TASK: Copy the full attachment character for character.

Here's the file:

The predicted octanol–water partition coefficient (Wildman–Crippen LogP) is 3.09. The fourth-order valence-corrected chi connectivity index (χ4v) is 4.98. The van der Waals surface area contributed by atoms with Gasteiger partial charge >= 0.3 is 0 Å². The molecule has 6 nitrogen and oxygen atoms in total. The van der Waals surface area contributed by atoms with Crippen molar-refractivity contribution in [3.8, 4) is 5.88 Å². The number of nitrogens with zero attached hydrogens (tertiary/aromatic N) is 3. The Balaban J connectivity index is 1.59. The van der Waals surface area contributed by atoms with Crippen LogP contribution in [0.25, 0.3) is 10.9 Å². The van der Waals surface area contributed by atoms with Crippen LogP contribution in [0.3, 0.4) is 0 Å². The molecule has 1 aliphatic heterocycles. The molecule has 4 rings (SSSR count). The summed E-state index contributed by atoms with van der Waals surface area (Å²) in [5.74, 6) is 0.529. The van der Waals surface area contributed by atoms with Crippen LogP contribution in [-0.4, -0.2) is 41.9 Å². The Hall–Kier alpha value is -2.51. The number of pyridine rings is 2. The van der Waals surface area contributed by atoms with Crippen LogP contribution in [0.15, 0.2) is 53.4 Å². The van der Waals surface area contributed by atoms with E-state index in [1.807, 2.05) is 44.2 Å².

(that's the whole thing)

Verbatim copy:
The predicted octanol–water partition coefficient (Wildman–Crippen LogP) is 3.09. The fourth-order valence-corrected chi connectivity index (χ4v) is 4.98. The van der Waals surface area contributed by atoms with Gasteiger partial charge >= 0.3 is 0 Å². The molecule has 6 nitrogen and oxygen atoms in total. The van der Waals surface area contributed by atoms with Crippen molar-refractivity contribution in [3.8, 4) is 5.88 Å². The number of nitrogens with zero attached hydrogens (tertiary/aromatic N) is 3. The Balaban J connectivity index is 1.59. The van der Waals surface area contributed by atoms with Crippen LogP contribution in [0.25, 0.3) is 10.9 Å². The van der Waals surface area contributed by atoms with Crippen LogP contribution in [0.3, 0.4) is 0 Å². The molecule has 1 aliphatic heterocycles. The molecule has 4 rings (SSSR count). The summed E-state index contributed by atoms with van der Waals surface area (Å²) in [5.74, 6) is 0.529. The van der Waals surface area contributed by atoms with Crippen LogP contribution in [-0.4, -0.2) is 41.9 Å². The Hall–Kier alpha value is -2.51. The number of pyridine rings is 2. The van der Waals surface area contributed by atoms with Crippen LogP contribution in [0.15, 0.2) is 53.4 Å². The van der Waals surface area contributed by atoms with E-state index in [1.807, 2.05) is 44.2 Å².